After years of American domination, European golfers were now winning Major titles with regularity and a “home” success at Carnoustie would come as no surprise. Even so, few were predicting that Aberdonian Paul Lawrie, despite having two European Tour titles to his name, including success in the Qatar Masters earlier in the year, would be the man to claim the title!
Yet after one of the most dramatic endings in the illustrious 139 year history of the Open Lawrie, ranked 159 in the world and a 100-1 outsider when the tournament teed off, was lifting the coveted Claret Jug on the Sunday evening.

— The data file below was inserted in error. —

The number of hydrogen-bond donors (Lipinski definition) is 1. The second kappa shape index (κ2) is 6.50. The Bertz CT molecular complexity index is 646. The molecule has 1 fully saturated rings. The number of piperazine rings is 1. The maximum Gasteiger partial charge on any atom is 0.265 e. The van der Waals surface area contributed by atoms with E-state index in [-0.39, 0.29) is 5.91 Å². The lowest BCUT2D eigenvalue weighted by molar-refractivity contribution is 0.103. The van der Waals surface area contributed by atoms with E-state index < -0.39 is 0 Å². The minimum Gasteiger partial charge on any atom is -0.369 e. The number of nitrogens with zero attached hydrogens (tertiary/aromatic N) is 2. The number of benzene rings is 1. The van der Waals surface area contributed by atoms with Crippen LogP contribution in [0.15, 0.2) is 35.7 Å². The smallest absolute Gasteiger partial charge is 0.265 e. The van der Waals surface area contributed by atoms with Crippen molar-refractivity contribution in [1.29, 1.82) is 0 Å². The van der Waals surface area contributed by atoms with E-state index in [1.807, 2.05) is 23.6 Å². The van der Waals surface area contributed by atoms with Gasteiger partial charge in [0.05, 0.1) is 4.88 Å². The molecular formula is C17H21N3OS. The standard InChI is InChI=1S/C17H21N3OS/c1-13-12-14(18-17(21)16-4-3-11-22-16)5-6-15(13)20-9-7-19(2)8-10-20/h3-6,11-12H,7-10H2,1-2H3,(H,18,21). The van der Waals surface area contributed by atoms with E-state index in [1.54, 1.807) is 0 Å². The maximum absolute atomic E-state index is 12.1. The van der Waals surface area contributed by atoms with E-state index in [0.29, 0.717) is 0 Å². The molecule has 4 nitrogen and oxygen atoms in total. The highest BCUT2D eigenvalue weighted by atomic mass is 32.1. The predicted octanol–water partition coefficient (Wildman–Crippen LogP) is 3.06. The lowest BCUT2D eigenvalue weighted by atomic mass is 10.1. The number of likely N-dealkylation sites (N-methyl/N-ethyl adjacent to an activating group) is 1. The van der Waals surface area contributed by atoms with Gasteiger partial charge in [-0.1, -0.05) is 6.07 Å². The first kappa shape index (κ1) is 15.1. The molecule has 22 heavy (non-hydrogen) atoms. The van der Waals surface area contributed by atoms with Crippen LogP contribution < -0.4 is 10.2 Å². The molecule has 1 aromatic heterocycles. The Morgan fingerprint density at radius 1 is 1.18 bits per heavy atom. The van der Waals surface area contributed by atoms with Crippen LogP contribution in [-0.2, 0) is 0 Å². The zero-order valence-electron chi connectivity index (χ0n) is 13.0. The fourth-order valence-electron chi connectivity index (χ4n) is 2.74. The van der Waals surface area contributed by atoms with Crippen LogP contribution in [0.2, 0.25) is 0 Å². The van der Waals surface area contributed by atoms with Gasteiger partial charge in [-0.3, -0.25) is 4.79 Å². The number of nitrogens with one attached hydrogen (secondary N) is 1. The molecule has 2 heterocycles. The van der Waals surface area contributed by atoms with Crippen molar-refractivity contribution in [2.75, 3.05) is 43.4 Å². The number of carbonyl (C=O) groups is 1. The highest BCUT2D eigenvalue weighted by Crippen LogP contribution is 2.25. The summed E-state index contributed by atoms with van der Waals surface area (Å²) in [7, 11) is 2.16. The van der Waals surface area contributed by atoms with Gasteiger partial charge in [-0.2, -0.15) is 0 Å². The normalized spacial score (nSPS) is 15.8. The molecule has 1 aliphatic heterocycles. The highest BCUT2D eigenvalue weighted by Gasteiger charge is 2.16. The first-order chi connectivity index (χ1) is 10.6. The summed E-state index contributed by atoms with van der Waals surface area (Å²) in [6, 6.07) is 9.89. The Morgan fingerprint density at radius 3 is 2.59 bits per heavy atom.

The week had not been without it's controversy.
Accusations (mainly, it must be said from disgruntled Americans) that the R&A and Head Green-keeper John Philp had combined to make the course too tough were denied by the governing body, but it's beyond dispute that the course was exceptionally difficult, with landing areas on some fairways down to 15 yards in width.
Few players were able to break, or even match, the par of 71 in the first three rounds, but despite the relatively high scoring, the scene was set for a dramatic last day.
Perhaps even more than “Paul Lawrie”, the name of Jean van de Velde will be associated with the 1999 Open Championship. The Frenchman was a comparative unknown in the golf world, yet as the only man to equal par, he led the tournament after three rounds, with Lawrie trailing some ten strokes back.
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